OWW Blog

From licensed healthcare providers who are experts in their field

How Behavioral Change Happens: An Overview of The Transtheoretical Model of Change

behavior mental health Mar 22, 2023
behavior change

By: Haley McSweeney, M.A., LMFT

Most of us have wanted to create some kind of change in our behavior patterns or habits at some point. There are lots of ways to conceptualize change, and how to make change, and one useful model that comes from Motivational Interviewing is the Transtheoretical Model of Change.


The Transtheoretical Model of Change is a stage-based way of thinking about change. These stages include: precontemplation, contemplation, preparation, action, maintenance, and termination. It can be useful to identify which stage of change you are in with your change-related goals, and having a framework for how to think about the stages of change can help you progress to the next stage in your own behavior change journey.


Let’s take a look at a quick overview of each stage:



In this stage, we aren’t really thinking yet about making any kind of change. We likely do not even realize yet that a behavioral change would benefit us.



In this stage, we begin to recognize our need to change a behavior and increase our intentions to do it in the near future. We might still be feeling a lot of ambivalence around making change, and are creating more detailed lists of pros and cons of changing the identified behavior.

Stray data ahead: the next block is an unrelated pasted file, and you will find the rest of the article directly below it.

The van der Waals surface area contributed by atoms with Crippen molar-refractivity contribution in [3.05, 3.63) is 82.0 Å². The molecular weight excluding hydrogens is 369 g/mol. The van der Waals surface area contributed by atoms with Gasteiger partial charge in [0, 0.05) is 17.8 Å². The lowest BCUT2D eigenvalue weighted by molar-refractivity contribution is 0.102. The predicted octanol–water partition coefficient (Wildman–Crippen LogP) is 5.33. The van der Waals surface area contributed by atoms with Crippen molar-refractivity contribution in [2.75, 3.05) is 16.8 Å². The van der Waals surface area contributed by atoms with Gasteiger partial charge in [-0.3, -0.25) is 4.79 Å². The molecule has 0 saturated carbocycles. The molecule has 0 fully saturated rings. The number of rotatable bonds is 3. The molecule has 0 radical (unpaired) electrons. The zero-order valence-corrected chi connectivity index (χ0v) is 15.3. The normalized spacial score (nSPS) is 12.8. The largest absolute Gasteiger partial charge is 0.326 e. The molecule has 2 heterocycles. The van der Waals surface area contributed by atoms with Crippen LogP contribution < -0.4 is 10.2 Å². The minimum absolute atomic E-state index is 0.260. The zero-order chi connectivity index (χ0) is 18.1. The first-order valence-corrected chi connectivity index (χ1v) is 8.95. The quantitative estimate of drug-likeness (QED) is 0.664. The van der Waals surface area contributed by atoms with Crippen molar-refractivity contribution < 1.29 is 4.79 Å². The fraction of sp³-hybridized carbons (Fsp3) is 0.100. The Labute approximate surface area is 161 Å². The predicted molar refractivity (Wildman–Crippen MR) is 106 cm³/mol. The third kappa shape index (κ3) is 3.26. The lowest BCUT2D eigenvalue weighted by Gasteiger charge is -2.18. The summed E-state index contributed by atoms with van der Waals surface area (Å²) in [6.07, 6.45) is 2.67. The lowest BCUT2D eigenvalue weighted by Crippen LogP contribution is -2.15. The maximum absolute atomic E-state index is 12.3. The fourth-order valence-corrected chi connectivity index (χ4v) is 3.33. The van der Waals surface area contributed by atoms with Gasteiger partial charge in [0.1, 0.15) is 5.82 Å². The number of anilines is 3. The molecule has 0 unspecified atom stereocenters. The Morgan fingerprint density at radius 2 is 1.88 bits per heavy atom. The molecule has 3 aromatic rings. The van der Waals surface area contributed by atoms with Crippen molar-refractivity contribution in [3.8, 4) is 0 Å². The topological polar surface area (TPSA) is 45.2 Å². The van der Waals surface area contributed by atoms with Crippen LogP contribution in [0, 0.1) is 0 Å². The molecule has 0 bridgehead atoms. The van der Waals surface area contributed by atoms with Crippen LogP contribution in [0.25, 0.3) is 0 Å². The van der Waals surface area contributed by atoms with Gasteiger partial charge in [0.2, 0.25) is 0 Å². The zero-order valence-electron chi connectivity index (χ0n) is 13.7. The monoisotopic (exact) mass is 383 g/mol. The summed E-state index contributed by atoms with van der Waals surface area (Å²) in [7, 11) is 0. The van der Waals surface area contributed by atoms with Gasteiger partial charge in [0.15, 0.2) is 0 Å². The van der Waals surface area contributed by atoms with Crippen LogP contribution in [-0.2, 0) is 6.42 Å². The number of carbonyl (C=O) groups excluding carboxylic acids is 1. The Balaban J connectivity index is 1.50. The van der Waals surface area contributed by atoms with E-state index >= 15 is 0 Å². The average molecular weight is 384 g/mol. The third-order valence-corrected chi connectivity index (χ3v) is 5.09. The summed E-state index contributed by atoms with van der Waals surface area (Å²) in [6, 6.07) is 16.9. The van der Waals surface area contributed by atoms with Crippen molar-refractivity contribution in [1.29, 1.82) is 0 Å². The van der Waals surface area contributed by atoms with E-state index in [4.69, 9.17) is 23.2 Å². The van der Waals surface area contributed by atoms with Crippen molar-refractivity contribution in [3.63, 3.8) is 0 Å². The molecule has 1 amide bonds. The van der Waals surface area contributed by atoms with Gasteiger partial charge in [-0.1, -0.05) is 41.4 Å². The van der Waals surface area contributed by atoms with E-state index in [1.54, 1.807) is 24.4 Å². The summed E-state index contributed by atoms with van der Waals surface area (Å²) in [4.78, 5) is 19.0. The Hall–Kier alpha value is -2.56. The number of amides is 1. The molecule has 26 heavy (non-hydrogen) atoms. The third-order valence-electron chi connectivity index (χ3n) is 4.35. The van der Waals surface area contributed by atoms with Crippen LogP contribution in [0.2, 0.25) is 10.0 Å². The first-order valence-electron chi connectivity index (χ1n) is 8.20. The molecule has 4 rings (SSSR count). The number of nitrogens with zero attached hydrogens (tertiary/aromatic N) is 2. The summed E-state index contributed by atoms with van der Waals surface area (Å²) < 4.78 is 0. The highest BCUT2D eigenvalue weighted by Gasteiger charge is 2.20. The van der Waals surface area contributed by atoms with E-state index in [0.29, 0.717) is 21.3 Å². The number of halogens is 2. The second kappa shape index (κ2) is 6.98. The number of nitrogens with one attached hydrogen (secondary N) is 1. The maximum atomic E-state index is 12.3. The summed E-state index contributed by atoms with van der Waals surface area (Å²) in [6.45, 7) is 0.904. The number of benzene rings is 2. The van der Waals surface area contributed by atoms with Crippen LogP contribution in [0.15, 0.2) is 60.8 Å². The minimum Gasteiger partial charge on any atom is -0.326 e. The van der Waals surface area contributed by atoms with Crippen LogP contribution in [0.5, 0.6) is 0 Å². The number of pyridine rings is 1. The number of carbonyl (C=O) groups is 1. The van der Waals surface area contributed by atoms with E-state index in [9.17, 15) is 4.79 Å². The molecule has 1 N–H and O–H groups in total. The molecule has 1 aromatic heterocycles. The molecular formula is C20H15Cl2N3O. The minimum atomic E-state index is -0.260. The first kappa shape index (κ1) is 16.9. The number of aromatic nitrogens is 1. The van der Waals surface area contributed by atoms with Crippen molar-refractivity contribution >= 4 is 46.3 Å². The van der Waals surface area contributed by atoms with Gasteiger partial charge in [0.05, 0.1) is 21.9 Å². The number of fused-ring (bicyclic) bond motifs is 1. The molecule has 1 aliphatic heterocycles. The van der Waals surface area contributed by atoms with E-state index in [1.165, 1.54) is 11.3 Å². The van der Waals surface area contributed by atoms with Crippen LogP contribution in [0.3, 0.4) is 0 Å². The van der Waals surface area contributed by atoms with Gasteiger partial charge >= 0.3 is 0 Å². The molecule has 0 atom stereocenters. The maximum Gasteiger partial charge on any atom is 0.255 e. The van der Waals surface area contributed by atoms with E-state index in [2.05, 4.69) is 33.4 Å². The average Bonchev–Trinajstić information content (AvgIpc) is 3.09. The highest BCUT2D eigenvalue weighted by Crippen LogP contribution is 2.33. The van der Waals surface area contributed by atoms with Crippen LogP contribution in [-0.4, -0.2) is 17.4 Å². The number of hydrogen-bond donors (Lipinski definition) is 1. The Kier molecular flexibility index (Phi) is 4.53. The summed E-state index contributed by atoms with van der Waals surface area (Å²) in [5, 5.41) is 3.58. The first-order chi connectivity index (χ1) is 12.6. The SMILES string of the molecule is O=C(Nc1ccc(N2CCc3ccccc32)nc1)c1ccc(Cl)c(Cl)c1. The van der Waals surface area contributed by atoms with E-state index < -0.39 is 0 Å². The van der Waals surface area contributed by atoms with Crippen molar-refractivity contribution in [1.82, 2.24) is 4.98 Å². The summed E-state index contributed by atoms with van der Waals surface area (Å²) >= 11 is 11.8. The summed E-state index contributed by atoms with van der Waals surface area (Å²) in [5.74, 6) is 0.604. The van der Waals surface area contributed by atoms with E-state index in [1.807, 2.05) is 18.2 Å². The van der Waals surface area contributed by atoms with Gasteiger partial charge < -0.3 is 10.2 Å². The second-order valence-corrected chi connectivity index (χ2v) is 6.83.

This is when we identify that making a behavioral change will improve our lives for the better. We decide we are going to take action, and begin planning and taking small steps towards change.



This is the stage where our behavior has begun to change. We are taking action to decrease our problematic behavior or replace it with a new set of coping skills or replacement change.



In this stage, we’ve been able to maintain the behavioral change for an extended amount of time; at least six months.



This stage  is where we have no desire to return to our previous behavior, and no intention to. People don’t often reach this stage. It is more common that we experience relapse/regressing or stay in the maintenance stage.


The most important things to remember are that progress is not always linear, relapse or progress loss is normal, and that you can exit and re-enter the process of change at any stage. If you are able to identify what stage of change you are currently in wit your behavior change goal, it can be useful to consider what supports, skills, or circumstances might help you progress to the next stage. Sometimes we need more resources, or accountability to others, or a shift in perspective. Sometimes we need more time in our current stage until we’re motivated or committed to moving into the next one. We’re usually ready and more willing to progress forward when the discomfort of staying the same outweighs the fear or discomfort of changing.

Outdoor Women's Wellness 

Want to stay Up to Date? 

Get our monthly newsletter on our blogs, upcoming webinars and new courses!

You're safe with us. We will never spam you or sell your contact info.